Protestants have fellow Christians to look up to, this morning I read a Catholic writer who used Mother Teresa and Tony Campolo in the same line as examples. I doubt if I had presented my Sermon in the Language of biking at a Catholic Church that it would be received with any less surprise. If you'd like to test the theory talk to you priest.

- Peace

Richard said...

I assumed the larger Church had lost the habit of understanding the spiritual in everyday terms based on the last line of your post. My apologies if I misunderstood you.

The first thing that came to mind when I thought about understanding the spiritual in every day terms was the writings of Saint Francis de Sales. Many churches, which Michael refers to as "quite explicit about teaching from Scripture alone", would be unable to benefit from the writings of Saint Francis de Sales, CS Lewis, or Josh McDowell.

In any case, I make no assumptions about how many churches actually teach from Scripture alone. I'm only suggesting that the ones that do so gets in the way of understanding the spiritual in everyday terms.

If JB Phillips, Petersen, Lewis and understood and taught the spiritual in everyday terms, then I would argue they do not teach from Scripture alone.

Upon re-reading my comment about "betraying the ideals of the Reformation", it occurs to me that I may have a grossly deficient conception of what the ideals of the Reformation are (e.g. dynamic translations being incompatible with Sola Scriptura).

Though if that is the case, it might have been nice if someone were kind enough to have pointed this out to me before I decided to leave the Roman Catholic Church with the mistaken idea that I was embracing the ideals of the Reformation.

Dave King said...

I think church culture has lost the habit of understanding the spiritual in everyday terms. That doesn't mean that there haven't been those who keep trying to get us back to it.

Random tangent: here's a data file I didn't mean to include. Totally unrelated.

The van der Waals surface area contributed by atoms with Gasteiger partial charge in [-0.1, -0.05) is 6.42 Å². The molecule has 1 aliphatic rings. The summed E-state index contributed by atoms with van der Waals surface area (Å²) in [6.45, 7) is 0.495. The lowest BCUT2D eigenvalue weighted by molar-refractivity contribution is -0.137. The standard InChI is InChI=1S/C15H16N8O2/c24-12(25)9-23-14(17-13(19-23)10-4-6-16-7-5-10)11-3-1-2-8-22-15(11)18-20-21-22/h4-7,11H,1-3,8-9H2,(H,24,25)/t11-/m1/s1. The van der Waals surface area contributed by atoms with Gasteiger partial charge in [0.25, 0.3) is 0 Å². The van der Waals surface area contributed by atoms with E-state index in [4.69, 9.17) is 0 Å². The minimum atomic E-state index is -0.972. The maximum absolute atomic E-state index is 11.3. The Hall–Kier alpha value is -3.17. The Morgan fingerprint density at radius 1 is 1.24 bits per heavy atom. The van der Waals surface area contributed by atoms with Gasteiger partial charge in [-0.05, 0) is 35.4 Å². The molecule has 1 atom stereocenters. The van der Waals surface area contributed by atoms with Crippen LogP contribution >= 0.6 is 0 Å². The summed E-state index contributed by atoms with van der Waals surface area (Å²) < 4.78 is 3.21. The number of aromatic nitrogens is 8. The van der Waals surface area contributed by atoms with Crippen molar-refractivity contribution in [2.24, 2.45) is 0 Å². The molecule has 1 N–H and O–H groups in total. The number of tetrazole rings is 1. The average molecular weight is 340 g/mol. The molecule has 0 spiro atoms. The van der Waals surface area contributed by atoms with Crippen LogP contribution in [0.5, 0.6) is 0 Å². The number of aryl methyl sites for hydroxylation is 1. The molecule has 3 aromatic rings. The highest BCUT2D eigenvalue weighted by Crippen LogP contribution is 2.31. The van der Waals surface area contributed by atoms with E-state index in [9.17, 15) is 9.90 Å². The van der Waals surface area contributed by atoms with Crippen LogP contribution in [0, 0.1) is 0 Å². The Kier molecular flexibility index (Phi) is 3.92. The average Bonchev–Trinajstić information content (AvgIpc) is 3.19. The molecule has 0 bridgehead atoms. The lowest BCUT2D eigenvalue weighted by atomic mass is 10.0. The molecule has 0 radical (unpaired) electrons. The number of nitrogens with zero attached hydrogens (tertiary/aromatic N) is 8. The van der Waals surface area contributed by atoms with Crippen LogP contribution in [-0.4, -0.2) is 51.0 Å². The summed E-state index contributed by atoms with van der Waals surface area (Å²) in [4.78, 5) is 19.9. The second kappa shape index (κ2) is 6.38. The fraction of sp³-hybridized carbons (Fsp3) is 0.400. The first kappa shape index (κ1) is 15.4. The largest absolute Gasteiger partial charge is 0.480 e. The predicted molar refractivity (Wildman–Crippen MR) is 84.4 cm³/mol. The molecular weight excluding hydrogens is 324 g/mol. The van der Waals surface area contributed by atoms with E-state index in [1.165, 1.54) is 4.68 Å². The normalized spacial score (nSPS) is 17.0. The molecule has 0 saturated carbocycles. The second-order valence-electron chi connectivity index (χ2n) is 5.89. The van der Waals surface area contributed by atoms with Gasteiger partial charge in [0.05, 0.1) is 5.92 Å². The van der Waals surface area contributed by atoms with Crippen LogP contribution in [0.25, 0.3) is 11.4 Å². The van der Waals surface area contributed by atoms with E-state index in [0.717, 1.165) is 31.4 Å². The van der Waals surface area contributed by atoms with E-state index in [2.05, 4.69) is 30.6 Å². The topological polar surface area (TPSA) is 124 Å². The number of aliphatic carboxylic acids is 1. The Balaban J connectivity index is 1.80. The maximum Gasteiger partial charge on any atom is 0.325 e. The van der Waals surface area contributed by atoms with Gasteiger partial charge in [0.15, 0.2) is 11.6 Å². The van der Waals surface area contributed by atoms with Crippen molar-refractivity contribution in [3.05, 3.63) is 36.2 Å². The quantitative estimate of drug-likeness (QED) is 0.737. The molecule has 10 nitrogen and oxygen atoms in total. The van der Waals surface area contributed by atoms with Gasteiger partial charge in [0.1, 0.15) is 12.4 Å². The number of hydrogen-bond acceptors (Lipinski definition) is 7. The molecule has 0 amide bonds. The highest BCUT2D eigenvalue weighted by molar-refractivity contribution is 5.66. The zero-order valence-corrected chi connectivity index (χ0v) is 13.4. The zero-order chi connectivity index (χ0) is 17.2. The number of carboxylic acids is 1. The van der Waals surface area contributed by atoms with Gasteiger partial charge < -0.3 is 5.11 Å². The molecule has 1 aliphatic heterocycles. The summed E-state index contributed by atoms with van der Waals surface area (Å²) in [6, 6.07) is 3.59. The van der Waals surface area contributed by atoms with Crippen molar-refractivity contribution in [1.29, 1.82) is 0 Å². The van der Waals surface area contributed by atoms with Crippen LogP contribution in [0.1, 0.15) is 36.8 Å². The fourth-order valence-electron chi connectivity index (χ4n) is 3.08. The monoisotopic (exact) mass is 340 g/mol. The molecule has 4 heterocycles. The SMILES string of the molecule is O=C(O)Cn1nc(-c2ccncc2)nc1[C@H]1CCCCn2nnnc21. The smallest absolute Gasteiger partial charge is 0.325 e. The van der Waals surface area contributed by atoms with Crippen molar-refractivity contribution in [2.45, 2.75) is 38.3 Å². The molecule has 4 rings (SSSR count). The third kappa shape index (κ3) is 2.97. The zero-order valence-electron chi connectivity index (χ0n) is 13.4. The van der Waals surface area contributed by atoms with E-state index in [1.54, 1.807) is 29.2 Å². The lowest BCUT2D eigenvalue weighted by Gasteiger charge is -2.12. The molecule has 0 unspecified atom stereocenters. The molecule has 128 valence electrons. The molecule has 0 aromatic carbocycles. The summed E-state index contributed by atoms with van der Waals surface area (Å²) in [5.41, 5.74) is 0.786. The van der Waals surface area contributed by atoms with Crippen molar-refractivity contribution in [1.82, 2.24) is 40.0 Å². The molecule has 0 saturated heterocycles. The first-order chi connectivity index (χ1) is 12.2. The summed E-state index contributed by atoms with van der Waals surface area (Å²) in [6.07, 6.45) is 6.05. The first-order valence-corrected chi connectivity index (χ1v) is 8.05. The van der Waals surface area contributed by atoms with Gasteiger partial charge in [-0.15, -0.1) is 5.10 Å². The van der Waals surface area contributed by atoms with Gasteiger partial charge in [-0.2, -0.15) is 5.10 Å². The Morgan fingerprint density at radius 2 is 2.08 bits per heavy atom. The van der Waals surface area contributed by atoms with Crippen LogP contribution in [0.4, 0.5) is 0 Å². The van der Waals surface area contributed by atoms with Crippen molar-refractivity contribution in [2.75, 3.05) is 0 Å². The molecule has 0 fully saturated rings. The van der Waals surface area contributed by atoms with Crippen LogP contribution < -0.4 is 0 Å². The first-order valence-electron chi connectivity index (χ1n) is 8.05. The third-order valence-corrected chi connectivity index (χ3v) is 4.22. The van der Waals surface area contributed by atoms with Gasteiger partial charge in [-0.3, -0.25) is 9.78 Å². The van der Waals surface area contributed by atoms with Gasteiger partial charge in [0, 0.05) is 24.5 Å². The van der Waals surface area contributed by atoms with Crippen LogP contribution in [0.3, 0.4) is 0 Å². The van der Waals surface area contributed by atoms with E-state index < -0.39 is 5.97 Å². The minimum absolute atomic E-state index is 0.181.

We've been over the fact that Sola Scriptura doesn't mean what you seem to think it means. Translation is not at odds with Sola Scriptura or the reformation. Indeed it was William Tyndale, the father of the English reformation who first translated the Bible into everyday English. King James took his transalation and cleaned it up, making it respectable giving us the KJV.

I brought up JB Philips reference to point out that you have no real basis for this comment:

Eugene Petersen alleviates much of that tension by offering dynamic translations over literal ones. Though I'm convinced if he had tried this any earlier he would have been reviled by most of the Protestant community rather than just a significant minority.

- Peace

Richard said...

Thanks for clarifying. I apologize for my comment about Petersen's translations being unacceptable by earlier Protestant standards. You are right to say I have no basis for that comment.

We can discuss in greater detail our divergent views on Sola Scriptura (e.g. is Petersen violating it, do dynamic translations violate it, is my understanding sufficiently inaccurate to render decision to leave the Roman Catholic Church woefully uninformed) in another thread / conversation.

In the meantime, perhaps we can return to Michael's original observation that a Church which explicitly demands that all teaching and metaphors come from Scripture naturally loses the ability express the spiritual with everyday metaphors.